It’s not entirely clear who the bomber, a Jordanian named Humam Khalil Abu-Mulal al-Balawi, was actually working for, or if he was a double agent or a triple agent or a quadruple agent or just somebody who got mad at the Americans.

When the story broke, al-Balawi was an Afghan National Army soldier who walked into a gym facility and triggered his bomb, and the Taliban were the culprits behind the plot (the Taliban took credit for the bombing).

By Jan. 4, unnamed "Western intelligence officials" had told NBC that al-Balawi was a Jordanian doctor who had been a double agent for al-Qaeda. On Jan. 5, the Associated Press reported that unnamed "terrorism officials" said al-Balawi was a "suspected Jordanian double agent."

Al-Balawi was a known al-Qaeda sympathizer who had posted numerous posts on the Web that supported the terror group, the terrorism officials said. So the Jordanians slapped the cuffs on the good doctor and locked him up, then coerced him into helping them and their CIA buddies to capture or kill Ayman al-Zawahri, Osama bin Laden’s right-hand man. Jordan had gotten thick with the CIA by torturing prisoners the agency had rendered into their country illegally. Now Jordanian intelligence is trying to wash its hands of the whole affair, mainly, one imagines, because al-Balawi also managed to kill his Jordanian handler Ali bin Zaid, a member of Jordan’s royal family who Jordanian intelligence claimed was involved in "humanitarian work."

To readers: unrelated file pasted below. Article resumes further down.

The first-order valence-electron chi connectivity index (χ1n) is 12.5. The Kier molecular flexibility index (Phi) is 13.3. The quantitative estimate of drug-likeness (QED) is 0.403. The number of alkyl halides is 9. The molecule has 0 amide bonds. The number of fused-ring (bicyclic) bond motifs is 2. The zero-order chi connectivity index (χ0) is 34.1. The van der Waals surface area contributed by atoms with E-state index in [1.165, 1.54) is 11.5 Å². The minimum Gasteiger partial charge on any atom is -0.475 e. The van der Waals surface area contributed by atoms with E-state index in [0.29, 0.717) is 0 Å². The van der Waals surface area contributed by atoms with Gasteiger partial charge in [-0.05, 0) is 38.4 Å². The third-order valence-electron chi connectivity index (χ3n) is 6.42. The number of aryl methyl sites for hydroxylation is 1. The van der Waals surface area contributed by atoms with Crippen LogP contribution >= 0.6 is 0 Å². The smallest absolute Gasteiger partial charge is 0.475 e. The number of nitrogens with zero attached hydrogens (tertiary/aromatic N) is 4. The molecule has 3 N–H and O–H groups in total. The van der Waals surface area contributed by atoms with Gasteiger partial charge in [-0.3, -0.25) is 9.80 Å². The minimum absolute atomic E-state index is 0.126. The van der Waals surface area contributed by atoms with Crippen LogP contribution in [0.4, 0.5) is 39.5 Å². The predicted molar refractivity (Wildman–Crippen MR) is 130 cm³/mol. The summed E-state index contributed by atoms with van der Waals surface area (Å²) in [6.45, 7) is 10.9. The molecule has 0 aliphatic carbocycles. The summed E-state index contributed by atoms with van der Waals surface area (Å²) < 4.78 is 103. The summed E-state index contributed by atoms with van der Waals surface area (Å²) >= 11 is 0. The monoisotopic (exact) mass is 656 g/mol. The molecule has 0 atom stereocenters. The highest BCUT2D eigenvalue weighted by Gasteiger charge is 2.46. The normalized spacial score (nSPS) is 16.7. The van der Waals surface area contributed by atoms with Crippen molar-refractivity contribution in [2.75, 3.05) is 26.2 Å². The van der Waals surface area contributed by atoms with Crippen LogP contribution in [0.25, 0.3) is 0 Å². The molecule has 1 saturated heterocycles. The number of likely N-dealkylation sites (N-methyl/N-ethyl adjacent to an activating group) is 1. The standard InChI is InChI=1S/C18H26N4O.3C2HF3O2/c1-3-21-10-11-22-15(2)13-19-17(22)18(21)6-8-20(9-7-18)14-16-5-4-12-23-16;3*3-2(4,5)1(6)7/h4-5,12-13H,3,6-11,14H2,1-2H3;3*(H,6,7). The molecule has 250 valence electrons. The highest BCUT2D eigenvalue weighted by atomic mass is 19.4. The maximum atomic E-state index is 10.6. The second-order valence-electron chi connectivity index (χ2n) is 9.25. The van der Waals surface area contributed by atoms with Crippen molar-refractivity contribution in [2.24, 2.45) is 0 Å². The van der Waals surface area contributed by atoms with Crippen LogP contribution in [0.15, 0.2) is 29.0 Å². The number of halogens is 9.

One of the CIA agents killed was said to be one of the agency’s most knowledgeable experts on al-Qaeda. You’d think an al-Qaeda expert would have known al-Balawi was an open al-Qaeda sympathizer and would have insisted that he be searched upon entering the compound regardless of what a super guy the Jordanians said he was. But no.

The Keystone Kops factor in the narrative continued to snowball. On Jan. 7, Rupert Murdoch’s Times of London reported that unnamed "U.S. intelligence officials" believed the bombing was planned by Osama bin Laden’s "inner circle."